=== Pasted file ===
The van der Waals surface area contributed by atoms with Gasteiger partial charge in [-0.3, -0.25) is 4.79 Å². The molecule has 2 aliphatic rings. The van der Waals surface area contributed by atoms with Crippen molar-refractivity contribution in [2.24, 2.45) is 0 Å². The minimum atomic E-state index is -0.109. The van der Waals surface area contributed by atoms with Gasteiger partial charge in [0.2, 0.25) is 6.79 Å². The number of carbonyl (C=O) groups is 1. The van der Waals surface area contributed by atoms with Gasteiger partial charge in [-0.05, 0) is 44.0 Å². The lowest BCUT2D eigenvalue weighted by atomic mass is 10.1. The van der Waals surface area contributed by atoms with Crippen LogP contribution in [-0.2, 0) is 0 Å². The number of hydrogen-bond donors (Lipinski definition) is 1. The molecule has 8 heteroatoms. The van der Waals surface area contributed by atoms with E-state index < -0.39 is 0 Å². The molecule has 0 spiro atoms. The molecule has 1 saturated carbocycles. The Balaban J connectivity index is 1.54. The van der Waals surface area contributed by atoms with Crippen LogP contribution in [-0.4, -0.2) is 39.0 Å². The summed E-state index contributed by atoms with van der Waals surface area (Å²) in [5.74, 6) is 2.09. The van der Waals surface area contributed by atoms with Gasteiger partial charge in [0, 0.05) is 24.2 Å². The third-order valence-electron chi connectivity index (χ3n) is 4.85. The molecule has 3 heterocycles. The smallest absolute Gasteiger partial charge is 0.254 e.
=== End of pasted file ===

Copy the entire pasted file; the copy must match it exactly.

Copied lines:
The van der Waals surface area contributed by atoms with Gasteiger partial charge in [-0.3, -0.25) is 4.79 Å². The molecule has 2 aliphatic rings. The van der Waals surface area contributed by atoms with Crippen molar-refractivity contribution in [2.24, 2.45) is 0 Å². The minimum atomic E-state index is -0.109. The van der Waals surface area contributed by atoms with Gasteiger partial charge in [0.2, 0.25) is 6.79 Å². The number of carbonyl (C=O) groups is 1. The van der Waals surface area contributed by atoms with Gasteiger partial charge in [-0.05, 0) is 44.0 Å². The lowest BCUT2D eigenvalue weighted by atomic mass is 10.1. The van der Waals surface area contributed by atoms with Crippen LogP contribution in [-0.2, 0) is 0 Å². The number of hydrogen-bond donors (Lipinski definition) is 1. The molecule has 8 heteroatoms. The van der Waals surface area contributed by atoms with E-state index < -0.39 is 0 Å². The molecule has 0 spiro atoms. The molecule has 1 saturated carbocycles. The Balaban J connectivity index is 1.54. The van der Waals surface area contributed by atoms with Crippen LogP contribution in [-0.4, -0.2) is 39.0 Å². The summed E-state index contributed by atoms with van der Waals surface area (Å²) in [5.74, 6) is 2.09. The van der Waals surface area contributed by atoms with Gasteiger partial charge in [0, 0.05) is 24.2 Å². The third-order valence-electron chi connectivity index (χ3n) is 4.85. The molecule has 3 heterocycles. The smallest absolute Gasteiger partial charge is 0.254 e.